Seychelles is renowned for being a bird lovers' paradise, with its diverse selection of many rare species that include sea birds, land birds and migrants. Among the vast numbers of beautiful and colourful birds found on the islands, 12 are officially classified as endemic.
1. Seychelles Warbler
One of the rarest species, the Seychelles Warbler (also known as Timerl Dezil) was almost extinct in the 20th century. In 1968, there were just 26 birds left in the wild, living in mangrove trees on Cousin Island. Conservationists brought it back from the brink of extinction and there are now around 3,500 birds, although the species is still classified as "vulnerable". It is found mainly on the islands of Cousine, Cousin and Aride.
2. Seychelles Magpie Robin
In the late 20th century, the Seychelles Magpie Robin came close to extinction as there were only 25 surviving birds on Fregate Island in 1970. Following conservation society Birdlife International's efforts to bring it back from the brink, it is still classed as the most endangered endemic bird, with 154 birds currently in existence on the islands of Fregate, Cousine, Cousin and Aride.
3. Seychelles Blue Pigeon
The Seychelles Blue Pigeon lives in woodland around the islands and unlike some endemic species, it is not considered as being threatened. A medium-sized bird, it lives in canopies of trees, eating fruit from the fig, ylang ylang, bwa dir and other trees.
4. Seychelles White-eye
Classed as "vulnerable", the Seychelles White-eye can be found in forests and gardens located above 300 metres at Cascade, La Misere and in a few locations on Mahé island. The population size is now said to be increasing, with more than 250 mature birds recorded.
5. Seychelles Black Paradise Flycatcher
Once common on Praslin and the surrounding islands, the population of this species began to decline until it was found only on La Digue. In 2008, 23 birds were moved to Denis Island to try and establish a new colony of birds there. As the breeding programme successfully established itself, the first chick was born in 2009.
6. Seychelles Sunbird
This beautiful, tiny bird is thriving in Seychelles and is one endemic species that is plentiful. Perhaps due to its intricate hanging nest, it lives successfully alongside predators such as cats and rats.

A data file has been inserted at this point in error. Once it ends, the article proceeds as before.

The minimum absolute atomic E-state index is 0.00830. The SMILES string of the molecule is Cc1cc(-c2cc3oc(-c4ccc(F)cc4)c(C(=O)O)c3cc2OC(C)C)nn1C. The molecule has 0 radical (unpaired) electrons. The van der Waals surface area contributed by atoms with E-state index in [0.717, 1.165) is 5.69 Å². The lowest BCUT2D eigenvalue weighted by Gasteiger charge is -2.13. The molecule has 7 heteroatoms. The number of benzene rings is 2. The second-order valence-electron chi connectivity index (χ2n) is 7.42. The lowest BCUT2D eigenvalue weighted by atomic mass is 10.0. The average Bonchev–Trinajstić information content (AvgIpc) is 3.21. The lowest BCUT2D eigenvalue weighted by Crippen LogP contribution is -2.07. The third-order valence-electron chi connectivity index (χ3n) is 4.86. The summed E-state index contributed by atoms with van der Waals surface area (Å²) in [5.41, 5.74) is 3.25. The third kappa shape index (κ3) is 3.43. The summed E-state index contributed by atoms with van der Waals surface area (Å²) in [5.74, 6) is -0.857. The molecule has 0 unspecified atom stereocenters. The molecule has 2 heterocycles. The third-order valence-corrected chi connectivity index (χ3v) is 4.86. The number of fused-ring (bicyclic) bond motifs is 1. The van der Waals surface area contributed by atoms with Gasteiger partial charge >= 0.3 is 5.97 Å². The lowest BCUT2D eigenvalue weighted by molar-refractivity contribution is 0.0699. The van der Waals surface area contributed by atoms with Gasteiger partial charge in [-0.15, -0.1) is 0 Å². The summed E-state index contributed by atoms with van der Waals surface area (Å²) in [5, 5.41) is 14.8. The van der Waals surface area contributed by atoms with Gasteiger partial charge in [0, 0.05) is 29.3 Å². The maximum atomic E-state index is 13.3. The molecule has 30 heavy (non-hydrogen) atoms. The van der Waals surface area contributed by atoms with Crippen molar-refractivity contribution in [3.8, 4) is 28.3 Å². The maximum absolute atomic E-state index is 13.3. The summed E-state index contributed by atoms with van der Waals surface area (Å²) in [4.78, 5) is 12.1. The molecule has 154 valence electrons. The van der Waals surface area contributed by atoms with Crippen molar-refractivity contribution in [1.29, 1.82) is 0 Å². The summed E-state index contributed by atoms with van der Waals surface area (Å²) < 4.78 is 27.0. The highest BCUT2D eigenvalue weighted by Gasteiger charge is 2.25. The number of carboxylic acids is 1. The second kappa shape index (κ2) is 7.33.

7. Seychelles Swiftlet
Another endemic species that is doing well, Seychelles Swiftlets spend most of their life in the air. They are accurate and fast, feeding on small insects that they catch as they are flying mid-air.
8. Seychelles Scops-owl
The Scops-owl is nocturnal and mainly found in the highland forests of Mahé. As it's active only at night and lives in the higher-altitude forests, it is rarely seen. It is a dark chestnut brown colour mottled with black and pale brown speckles.
9. Seychelles Bulbul
Unlike many endemic birds, the Seychelles Bulbul is not in any immediate danger of becoming extinct - experts say the population trend appears to be stable. Common in woodlands and forests at all elevations, the Bulbul is an omnivorous species.
10. Seychelles Kestrel
The Seychelles Kestrel is the only native day-flying bird of prey in the central islands of Seychelles. It is the smallest of the kestrel family, measuring only 18 to 23cm long and with a wingspan of 40 to 45cm. It lives in forests and on scrub and farmland.
11. Seychelles Fody
The Seychelles Fody is a small, yellow songbird that lives in forests and scrub habitats. It can be found on six islands - Cousine, Cousin, D'Arros, Frégate, Aride (reintroduced in 2001) and Denis (introduced in 2004).
12. Seychelles Black Parrot
The Black Parrot is not truly black. In fact, it is actually brown-grey in colour! Found on the second most populated island of Praslin, the population is said to be between 520 and 900 birds. Ideally situated for nature and wildlife lovers, the luxurious 5-star Savoy Resort and Spa on Mahé is truly the best resort in Seychelles.